• The local paper says that Erie County Medical Center’s ransomware infection is still affecting the hospital six weeks after the hospital decided not to pay the demanded $44,000 ransom, also running a screenshot provided by a hospital employee that suggests that the culprit was Samas, the same malware that took down MedStar Health in 2016. 


June 22 (Thursday) 1:00 ET. “Social Determinants of Health.” Sponsored by Philips Wellcentive. Presenter: David Nash, MD, MBA, dean, Jefferson College of Population Health. One of the nation’s foremost experts on social determinants of health will explain the importance of these factors and how to make the best use of them.

June 29 (Thursday) 2:00 ET. “Be the First to See New Data on Why Patients Switch Healthcare Providers.” Sponsored by Solutionreach. As patients pay more for their care and have access to more data about cost and quality, their expectations for healthcare are changing. And as their expectations change, they are more likely to switch providers to get them met. In this free webinar, we’ll look at this new data on why patients switch and what makes them stay. Be one of the first to see the latest data on why patients leave and what you can do about it.

July 11 (Tuesday) 1:00 ET.  “Your Data Migration Questions Answered: Ask the Expert Q&A Panel.” Sponsored by Galen Healthcare Solutions. Presenters: Julia Snapp, manager of professional services, Galen Healthcare Solutions; Tyler Suacci, principal technical consultant, Galen Healthcare Solutions. This webcast will give attendees who are considering or in the process of replacing and/or transitioning EHRs the ability to ask questions of our experts. Our moderators have extensive experience in data migration efforts, having supported over 250+ projects, and migration of 40MM+ patient records and 7K+ providers. They will be available to answer questions surrounding changes in workflows, items to consider when migrating data, knowing what to migrate vs. archive, etc.

Previous webinars are on our YouTube channel. Contact Lorre for information on webinar services.

Acquisitions, Funding, Business, and Stock


Debt-ridden Florida-based clinic operator 21st Century Oncology – which was breached by hackers in 2016 in exposing the records of 2.2 million patients and resulting in at least 13 federal class action lawsuits – files Chapter 11 bankruptcy. As companies tend to do, 21st Century calls the bankruptcy a “positive development,” brags that it is “fundamentally strong and profitable,” and claims that “very little, if anything, should change during the Chapter 11 process,” calling into question either the credibility of the company or of the US bankruptcy process that is often used as a shrewd corporate strategy to legally screw employees and creditors for the benefit of executives.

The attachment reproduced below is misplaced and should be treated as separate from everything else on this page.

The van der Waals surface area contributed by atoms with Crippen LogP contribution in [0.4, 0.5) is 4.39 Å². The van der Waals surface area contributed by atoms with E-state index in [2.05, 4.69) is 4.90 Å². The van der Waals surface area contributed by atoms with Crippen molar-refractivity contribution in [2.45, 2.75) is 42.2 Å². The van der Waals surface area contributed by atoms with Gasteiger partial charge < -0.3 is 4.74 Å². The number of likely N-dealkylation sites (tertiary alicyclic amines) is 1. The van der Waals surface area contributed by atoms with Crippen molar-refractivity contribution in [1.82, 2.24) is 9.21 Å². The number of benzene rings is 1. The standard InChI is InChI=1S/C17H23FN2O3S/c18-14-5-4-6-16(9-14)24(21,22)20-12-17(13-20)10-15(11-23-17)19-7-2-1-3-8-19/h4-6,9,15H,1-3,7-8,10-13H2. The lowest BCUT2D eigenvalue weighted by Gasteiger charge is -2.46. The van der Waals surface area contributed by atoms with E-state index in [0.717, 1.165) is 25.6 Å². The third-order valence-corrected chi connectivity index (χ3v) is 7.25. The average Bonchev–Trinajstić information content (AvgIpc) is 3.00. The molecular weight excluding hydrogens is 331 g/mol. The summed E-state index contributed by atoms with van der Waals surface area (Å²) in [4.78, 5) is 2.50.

• Fitzgibbon Hospital (MO) will replace Meditech and GE Healthcare with Cerner in November 2017.
  • Pinnacle Hospital  (IN) will go live with Prognosis Innovation Healthcare in June 2017.
  • Illinois Valley Community Hospital (IL) will implement Athenahealth’s EHR in November 2017, replacing McKesson.
  • Pioneers Medical Center (CO) will go live with Athenahealth in 2017.
  • Riverside Tappahannock Hospital (VA) will replace Siemens with Epic in June 2017.

These provider-reported updates are supplied by Definitive Healthcare, which offers a free trial of its powerful intelligence on hospitals, physicians, and healthcare providers.

Announcements and Implementations


Vanderbilt LifeFlight develops an Uber-like app to allow first responders to request a helicopter, sending the service an the GPS coordinates and and requestor information while giving the emergency responder a real-time flight map and estimated arrival time.


A co-founder of startup Iodine — which published patient-submitted experience with medications — says his company, as well as other digital health startups, were naive in thinking that their technology could create a healthcare revolution. Iodine quietly sold itself off to drug discount coupon publisher GoodRx a few months ago. Thomas Goetz says not only did disruption not happen, it probably never will, because:

  • Healthcare regulation hinders rapid transformation.
  • Entrenched players are huge and have their hands in multiple aspects of healthcare.
  • Nobody cares about better-faster-cheaper in healthcare.
  • There’s no ability to shop prices.
  • The government is the biggest customer.
  • Incentives are misaligned.